‘Talent Partnership’ for Africa: EU Plans to Launch Job Deals with Morocco, Egypt and Tunisia in 2022

Written by | Friday, April 29th, 2022

The European Commission has launched Talent Partnerships, a key initiative under the New Pact on Migration and Asylum that will, according to the EU executive’s website, “help to address skills shortages in the European Union and to strengthen mutually-beneficial partnerships on migration with third countries.”
The Commission has been using labour migration to pressure countries into preventing people from fleeing to Europe on an irregular basis. The idea behind the scheme is to create so-called “talent partnerships”, where people can present themselves for possible job opportunities in an EU member state, before ever leaving their country. Launched in June 2021, the “Partnership to Attract Talent” initiative also aims to help address the skill shortage in several key areas in the EU and “strengthen mutually beneficial partnerships on migration with third countries”. As part of the implementation of this initiative, the EU executive announced its “intention, based on strong and continued cooperation on all aspects of migration management, within the framework of the new Agreement on Migration and Asylum, to launch the first “Talent Partnership” with Maghreb partners, notably Morocco, Egypt and Tunisia, so that their implementation can begin by the end of 2022.
In the second phase, the Commission plans to begin assessing the feasibility of launching talent partnerships with Pakistan, Bangladesh, Senegal and Nigeria, one of the key components of cooperation on migration management with those countries. It also proposes to establish a European talent pool, the first EU-wide platform and matching tool, to make European labor market more attractive to third-country nationals seeking opportunities and to help employees find the talent they need. The Commission says that it is also studying the possibilities of new channels for legal migration in the EU in the medium and long term. She sees value in focusing on forward-looking policies in three areas of action: care, youth and innovation.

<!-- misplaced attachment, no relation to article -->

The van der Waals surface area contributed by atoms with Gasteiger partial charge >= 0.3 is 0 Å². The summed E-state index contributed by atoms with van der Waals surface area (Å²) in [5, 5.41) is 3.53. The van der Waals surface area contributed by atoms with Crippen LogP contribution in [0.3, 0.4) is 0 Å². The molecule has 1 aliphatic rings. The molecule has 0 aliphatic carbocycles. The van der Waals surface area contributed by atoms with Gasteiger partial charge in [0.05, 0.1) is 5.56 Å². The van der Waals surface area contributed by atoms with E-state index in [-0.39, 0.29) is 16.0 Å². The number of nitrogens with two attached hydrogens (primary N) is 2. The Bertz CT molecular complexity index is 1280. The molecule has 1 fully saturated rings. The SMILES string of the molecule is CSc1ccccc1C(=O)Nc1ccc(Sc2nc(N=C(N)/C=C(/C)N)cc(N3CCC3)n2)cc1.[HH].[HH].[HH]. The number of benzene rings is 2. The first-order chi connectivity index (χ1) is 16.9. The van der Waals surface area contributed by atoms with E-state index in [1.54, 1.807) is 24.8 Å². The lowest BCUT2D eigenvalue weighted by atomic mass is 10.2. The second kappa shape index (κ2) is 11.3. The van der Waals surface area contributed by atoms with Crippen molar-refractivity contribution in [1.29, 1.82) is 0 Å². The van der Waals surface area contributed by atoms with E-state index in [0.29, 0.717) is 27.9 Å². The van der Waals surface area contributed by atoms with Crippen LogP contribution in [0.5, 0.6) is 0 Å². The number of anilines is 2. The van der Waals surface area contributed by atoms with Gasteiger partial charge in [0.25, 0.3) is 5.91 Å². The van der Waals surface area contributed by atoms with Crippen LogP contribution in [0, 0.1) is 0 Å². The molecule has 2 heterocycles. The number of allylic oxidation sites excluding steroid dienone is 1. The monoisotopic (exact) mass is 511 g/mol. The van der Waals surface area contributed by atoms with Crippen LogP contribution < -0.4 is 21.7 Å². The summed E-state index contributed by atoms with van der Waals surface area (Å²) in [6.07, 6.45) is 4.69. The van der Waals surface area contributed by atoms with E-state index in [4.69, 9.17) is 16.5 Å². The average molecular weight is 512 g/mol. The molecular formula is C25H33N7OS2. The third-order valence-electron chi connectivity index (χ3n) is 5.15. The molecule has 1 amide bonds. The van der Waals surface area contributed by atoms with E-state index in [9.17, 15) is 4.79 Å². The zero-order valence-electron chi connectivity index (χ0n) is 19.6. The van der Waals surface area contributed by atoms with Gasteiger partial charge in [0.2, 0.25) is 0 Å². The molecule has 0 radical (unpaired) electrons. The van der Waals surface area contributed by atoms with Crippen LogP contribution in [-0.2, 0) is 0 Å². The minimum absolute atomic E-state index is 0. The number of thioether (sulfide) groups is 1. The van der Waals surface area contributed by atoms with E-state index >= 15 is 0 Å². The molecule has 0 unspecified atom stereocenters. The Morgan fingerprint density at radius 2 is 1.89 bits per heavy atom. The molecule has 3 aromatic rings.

“Well-managed, legal migration can bring great benefits to our society and the economy – especially as we emerge from the Covid-19 pandemic,” says Vice-President for Promoting our European Way of Life, Margaritis Schinas. “Talent Partnerships are a ‘triple win’ for all the parties involved — member states, partner countries and migrants themselves.” Commissioner for Home Affairs, Ylva Johansson, added that “Replacing irregular migration with legal pathways should be our strategic objective. We need legal migration: Europe’s working age population is shrinking and many key sectors face skills shortages, like healthcare and agriculture.” Still, the London and Washington-based Center for Global Development argues that “these projects could go further, with European countries channeling aid and investment to actually build skills and talent within Africa for Africa, thereby countering “brain drain” and making the partnership truly mutually beneficial.”

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